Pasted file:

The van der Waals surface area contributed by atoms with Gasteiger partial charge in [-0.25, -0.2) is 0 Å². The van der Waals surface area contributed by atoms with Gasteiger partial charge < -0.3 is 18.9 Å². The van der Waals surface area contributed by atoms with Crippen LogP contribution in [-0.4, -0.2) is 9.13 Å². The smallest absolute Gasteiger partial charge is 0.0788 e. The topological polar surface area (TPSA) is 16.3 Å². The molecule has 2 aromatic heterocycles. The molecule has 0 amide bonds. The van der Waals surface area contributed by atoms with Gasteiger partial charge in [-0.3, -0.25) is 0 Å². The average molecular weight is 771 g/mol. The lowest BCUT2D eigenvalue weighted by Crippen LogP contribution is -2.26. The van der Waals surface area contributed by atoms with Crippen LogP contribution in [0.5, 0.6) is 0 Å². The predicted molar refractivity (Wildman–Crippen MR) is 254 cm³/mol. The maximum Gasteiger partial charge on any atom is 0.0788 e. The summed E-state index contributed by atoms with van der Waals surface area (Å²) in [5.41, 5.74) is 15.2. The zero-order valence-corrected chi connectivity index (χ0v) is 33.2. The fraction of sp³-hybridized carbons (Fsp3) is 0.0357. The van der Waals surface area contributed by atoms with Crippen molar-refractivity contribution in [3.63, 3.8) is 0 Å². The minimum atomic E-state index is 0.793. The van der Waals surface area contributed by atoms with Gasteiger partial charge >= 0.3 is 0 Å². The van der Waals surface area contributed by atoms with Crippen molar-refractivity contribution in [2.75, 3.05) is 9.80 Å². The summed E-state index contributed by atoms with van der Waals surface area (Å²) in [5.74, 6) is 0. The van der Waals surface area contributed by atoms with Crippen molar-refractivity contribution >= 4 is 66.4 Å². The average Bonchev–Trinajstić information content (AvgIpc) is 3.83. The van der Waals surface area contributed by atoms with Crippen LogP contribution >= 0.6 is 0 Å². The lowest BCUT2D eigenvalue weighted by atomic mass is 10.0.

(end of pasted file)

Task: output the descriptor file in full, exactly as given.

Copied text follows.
The van der Waals surface area contributed by atoms with Gasteiger partial charge in [-0.25, -0.2) is 0 Å². The van der Waals surface area contributed by atoms with Gasteiger partial charge < -0.3 is 18.9 Å². The van der Waals surface area contributed by atoms with Crippen LogP contribution in [-0.4, -0.2) is 9.13 Å². The smallest absolute Gasteiger partial charge is 0.0788 e. The topological polar surface area (TPSA) is 16.3 Å². The molecule has 2 aromatic heterocycles. The molecule has 0 amide bonds. The van der Waals surface area contributed by atoms with Gasteiger partial charge in [-0.3, -0.25) is 0 Å². The average molecular weight is 771 g/mol. The lowest BCUT2D eigenvalue weighted by Crippen LogP contribution is -2.26. The van der Waals surface area contributed by atoms with Crippen LogP contribution in [0.5, 0.6) is 0 Å². The predicted molar refractivity (Wildman–Crippen MR) is 254 cm³/mol. The maximum Gasteiger partial charge on any atom is 0.0788 e. The summed E-state index contributed by atoms with van der Waals surface area (Å²) in [5.41, 5.74) is 15.2. The zero-order valence-corrected chi connectivity index (χ0v) is 33.2. The fraction of sp³-hybridized carbons (Fsp3) is 0.0357. The van der Waals surface area contributed by atoms with Crippen molar-refractivity contribution in [3.63, 3.8) is 0 Å². The minimum atomic E-state index is 0.793. The van der Waals surface area contributed by atoms with Gasteiger partial charge >= 0.3 is 0 Å². The van der Waals surface area contributed by atoms with Crippen molar-refractivity contribution in [2.75, 3.05) is 9.80 Å². The summed E-state index contributed by atoms with van der Waals surface area (Å²) in [5.74, 6) is 0. The van der Waals surface area contributed by atoms with Crippen molar-refractivity contribution >= 4 is 66.4 Å². The average Bonchev–Trinajstić information content (AvgIpc) is 3.83. The van der Waals surface area contributed by atoms with Crippen LogP contribution >= 0.6 is 0 Å². The lowest BCUT2D eigenvalue weighted by atomic mass is 10.0.